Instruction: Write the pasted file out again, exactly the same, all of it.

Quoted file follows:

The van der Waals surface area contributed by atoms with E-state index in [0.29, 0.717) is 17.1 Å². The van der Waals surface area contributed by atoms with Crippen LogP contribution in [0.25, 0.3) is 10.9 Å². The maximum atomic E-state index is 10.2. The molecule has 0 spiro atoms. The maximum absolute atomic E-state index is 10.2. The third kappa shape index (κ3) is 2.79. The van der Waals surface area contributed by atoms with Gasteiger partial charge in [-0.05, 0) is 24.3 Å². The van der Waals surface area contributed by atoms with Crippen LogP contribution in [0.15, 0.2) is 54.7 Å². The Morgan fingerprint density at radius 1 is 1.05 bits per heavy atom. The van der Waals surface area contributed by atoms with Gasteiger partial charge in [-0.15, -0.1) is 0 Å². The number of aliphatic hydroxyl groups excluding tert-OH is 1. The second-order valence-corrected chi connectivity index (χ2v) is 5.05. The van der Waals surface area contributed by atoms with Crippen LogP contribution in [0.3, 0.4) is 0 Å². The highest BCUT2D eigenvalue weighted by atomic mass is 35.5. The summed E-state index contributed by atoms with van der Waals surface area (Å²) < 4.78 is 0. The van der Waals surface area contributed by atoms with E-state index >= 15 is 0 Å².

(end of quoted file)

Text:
The van der Waals surface area contributed by atoms with E-state index in [0.29, 0.717) is 17.1 Å². The van der Waals surface area contributed by atoms with Crippen LogP contribution in [0.25, 0.3) is 10.9 Å². The maximum atomic E-state index is 10.2. The molecule has 0 spiro atoms. The maximum absolute atomic E-state index is 10.2. The third kappa shape index (κ3) is 2.79. The van der Waals surface area contributed by atoms with Gasteiger partial charge in [-0.05, 0) is 24.3 Å². The van der Waals surface area contributed by atoms with Crippen LogP contribution in [0.15, 0.2) is 54.7 Å². The Morgan fingerprint density at radius 1 is 1.05 bits per heavy atom. The van der Waals surface area contributed by atoms with Gasteiger partial charge in [-0.15, -0.1) is 0 Å². The number of aliphatic hydroxyl groups excluding tert-OH is 1. The second-order valence-corrected chi connectivity index (χ2v) is 5.05. The van der Waals surface area contributed by atoms with Crippen LogP contribution in [0.3, 0.4) is 0 Å². The highest BCUT2D eigenvalue weighted by atomic mass is 35.5. The summed E-state index contributed by atoms with van der Waals surface area (Å²) < 4.78 is 0. The van der Waals surface area contributed by atoms with E-state index >= 15 is 0 Å².